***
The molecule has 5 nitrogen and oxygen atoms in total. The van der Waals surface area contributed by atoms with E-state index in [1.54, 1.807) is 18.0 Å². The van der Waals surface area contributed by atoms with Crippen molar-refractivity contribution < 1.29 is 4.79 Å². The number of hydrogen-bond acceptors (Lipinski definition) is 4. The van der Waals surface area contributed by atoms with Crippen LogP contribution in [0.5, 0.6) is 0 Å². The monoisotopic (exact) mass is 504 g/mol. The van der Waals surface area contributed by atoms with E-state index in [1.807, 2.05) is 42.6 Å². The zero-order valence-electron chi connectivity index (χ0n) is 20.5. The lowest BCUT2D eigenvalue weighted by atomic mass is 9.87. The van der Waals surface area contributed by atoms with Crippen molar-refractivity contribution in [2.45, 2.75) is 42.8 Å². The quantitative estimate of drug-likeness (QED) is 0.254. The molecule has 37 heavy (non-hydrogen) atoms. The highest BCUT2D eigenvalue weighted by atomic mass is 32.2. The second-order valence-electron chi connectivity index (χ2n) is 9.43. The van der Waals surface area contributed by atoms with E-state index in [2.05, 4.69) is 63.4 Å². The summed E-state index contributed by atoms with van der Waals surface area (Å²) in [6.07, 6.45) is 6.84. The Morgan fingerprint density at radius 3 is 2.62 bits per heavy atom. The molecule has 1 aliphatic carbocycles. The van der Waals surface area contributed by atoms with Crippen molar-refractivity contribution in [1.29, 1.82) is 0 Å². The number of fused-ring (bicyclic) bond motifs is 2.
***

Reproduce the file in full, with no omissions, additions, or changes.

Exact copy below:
The molecule has 5 nitrogen and oxygen atoms in total. The van der Waals surface area contributed by atoms with E-state index in [1.54, 1.807) is 18.0 Å². The van der Waals surface area contributed by atoms with Crippen molar-refractivity contribution < 1.29 is 4.79 Å². The number of hydrogen-bond acceptors (Lipinski definition) is 4. The van der Waals surface area contributed by atoms with Crippen LogP contribution in [0.5, 0.6) is 0 Å². The monoisotopic (exact) mass is 504 g/mol. The van der Waals surface area contributed by atoms with E-state index in [1.807, 2.05) is 42.6 Å². The zero-order valence-electron chi connectivity index (χ0n) is 20.5. The lowest BCUT2D eigenvalue weighted by atomic mass is 9.87. The van der Waals surface area contributed by atoms with Crippen molar-refractivity contribution in [2.45, 2.75) is 42.8 Å². The quantitative estimate of drug-likeness (QED) is 0.254. The molecule has 37 heavy (non-hydrogen) atoms. The highest BCUT2D eigenvalue weighted by atomic mass is 32.2. The second-order valence-electron chi connectivity index (χ2n) is 9.43. The van der Waals surface area contributed by atoms with E-state index in [2.05, 4.69) is 63.4 Å². The summed E-state index contributed by atoms with van der Waals surface area (Å²) in [6.07, 6.45) is 6.84. The Morgan fingerprint density at radius 3 is 2.62 bits per heavy atom. The molecule has 1 aliphatic carbocycles. The van der Waals surface area contributed by atoms with Crippen molar-refractivity contribution in [1.29, 1.82) is 0 Å². The number of fused-ring (bicyclic) bond motifs is 2.